Lesson 9 of 11

Teaching Youth the Values of the UDHR

From the Unit:

Overview

The Universal Declaration of Human Rights is undoubtedly important on a world scale; but it is also important for young children to understand the value of the UDHR. The activities below will help students reflect on how the UDHR can be explained to children in way that they can appreciate. Students will demonstrate their knowledge of the UDHR by rewriting it for a younger audience, and will think critically about how to teach the topic to that audience.

This lesson is part of Facing History and Ourselves' work on the Universal Declaration of Human Rights, and part of a series of lessons surround the declaration. Use this lesson after students have read the UDHR to engage them in a conversation about the importance of students of all ages learning the values and principles of the UDHR.

Materials

Activities

In reflecting on the principle of human dignity and the value of human rights, Eleanor Roosevelt said:

"Where, after all, do human rights begin? In small places close to home-so close and so small that they cannot be seen on any map of the world."

After reading this quotation, the preamble, and the 30 articles of The Universal Declaration of Human Rights, consider how you might rewrite the declaration for a young child so that he or she could understood these essential values and principles. What would you emphasize? How would you explain it? Write out the main statements of the principles and values that you would want to teach young students in the language that you would use to help them understand. Brainstorm activities that you might use to engage students in learning these values and principles.

Unit

Lesson 1 of 11
Justice & Human Rights

Examining the Immediate Historical Context

Through a timeline activity, students learn how World War II and the Holocaust shaped the Universal Declaration of Human Rights.

Lesson 2 of 11
Justice & Human Rights

Universe of Obligation

To prepare for a deep study of the Universal Declaration of Human Rights, students explore the idea of the “the universe of obligation.”

Lesson 3 of 11
Justice & Human Rights

A Negotiated Document

By comparing multiple versions of the Universal Declaration of Human Rights, students gain insight into the motives of those who crafted it.

Lesson 4 of 11
Justice & Human Rights

What is a Right?

Through a close reading of the Universal Declaration of Human Rights, students analyze the rights and responsibilities the document lays out for people around the world.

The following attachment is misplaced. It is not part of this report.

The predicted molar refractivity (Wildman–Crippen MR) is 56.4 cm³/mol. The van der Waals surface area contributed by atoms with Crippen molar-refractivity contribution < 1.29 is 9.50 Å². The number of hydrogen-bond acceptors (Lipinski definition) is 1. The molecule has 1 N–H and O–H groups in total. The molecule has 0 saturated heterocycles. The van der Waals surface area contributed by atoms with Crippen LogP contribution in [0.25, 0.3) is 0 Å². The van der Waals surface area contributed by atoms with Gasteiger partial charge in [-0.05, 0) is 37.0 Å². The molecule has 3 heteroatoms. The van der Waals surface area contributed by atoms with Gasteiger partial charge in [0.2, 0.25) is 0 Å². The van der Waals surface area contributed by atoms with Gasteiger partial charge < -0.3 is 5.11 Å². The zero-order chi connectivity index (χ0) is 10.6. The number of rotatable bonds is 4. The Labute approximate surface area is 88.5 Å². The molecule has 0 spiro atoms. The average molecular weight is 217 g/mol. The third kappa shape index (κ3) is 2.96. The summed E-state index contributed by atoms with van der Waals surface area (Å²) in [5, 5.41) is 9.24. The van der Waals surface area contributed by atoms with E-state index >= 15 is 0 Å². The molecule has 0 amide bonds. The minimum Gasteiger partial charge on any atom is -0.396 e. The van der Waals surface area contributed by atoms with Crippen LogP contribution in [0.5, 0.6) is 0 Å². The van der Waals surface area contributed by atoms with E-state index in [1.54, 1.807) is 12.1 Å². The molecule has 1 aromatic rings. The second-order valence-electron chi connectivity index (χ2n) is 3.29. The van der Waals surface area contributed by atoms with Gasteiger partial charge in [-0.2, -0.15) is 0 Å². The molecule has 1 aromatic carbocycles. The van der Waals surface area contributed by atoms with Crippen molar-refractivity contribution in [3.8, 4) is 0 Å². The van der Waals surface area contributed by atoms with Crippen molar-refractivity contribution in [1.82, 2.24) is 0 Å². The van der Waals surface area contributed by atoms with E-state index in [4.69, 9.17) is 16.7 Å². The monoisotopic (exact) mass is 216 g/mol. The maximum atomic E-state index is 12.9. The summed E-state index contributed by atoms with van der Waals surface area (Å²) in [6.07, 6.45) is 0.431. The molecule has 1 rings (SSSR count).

Lesson 5 of 11
Justice & Human Rights

Fulfilling the Dream

Students explore the challenges and logistics of enforcing the articles of Universal Declaration of Human Rights.

Lesson 6 of 11
Justice & Human Rights

Legacy, Judgment, and Memory

Students consider the legacies of the Universal Declaration of Human Rights in the world today and discuss how they think its success should be measured.

Lesson 7 of 11
Justice & Human Rights

Universal Rights

Students question whether the rights laid out in the Universal Declaration of Human Rights are truly universal, and how time, geography, language, and culture impact this.

Lesson 8 of 11
Justice & Human Rights

Human Rights and Educating Global Citizens

Students question how the Universal Declaration of Human Rights impacts the way they see themselves as citizens of the global community.

Lesson 9 of 11
Justice & Human Rights

Teaching Youth the Values of the UDHR

Students challenge their comprehension of the Universal Declaration of Human Rights by rewriting the document for a younger audience.

Lesson 10 of 11
Justice & Human Rights

Creating a Better World

Students devise a creative way to present their plan for pursuing the dream of universal human rights today.

Lesson 11 of 11
Holocaust

A World Made New: Human Rights After the Holocaust

Students explore the historical basis for the modern human rights movement by examining the codes of ancient societies.

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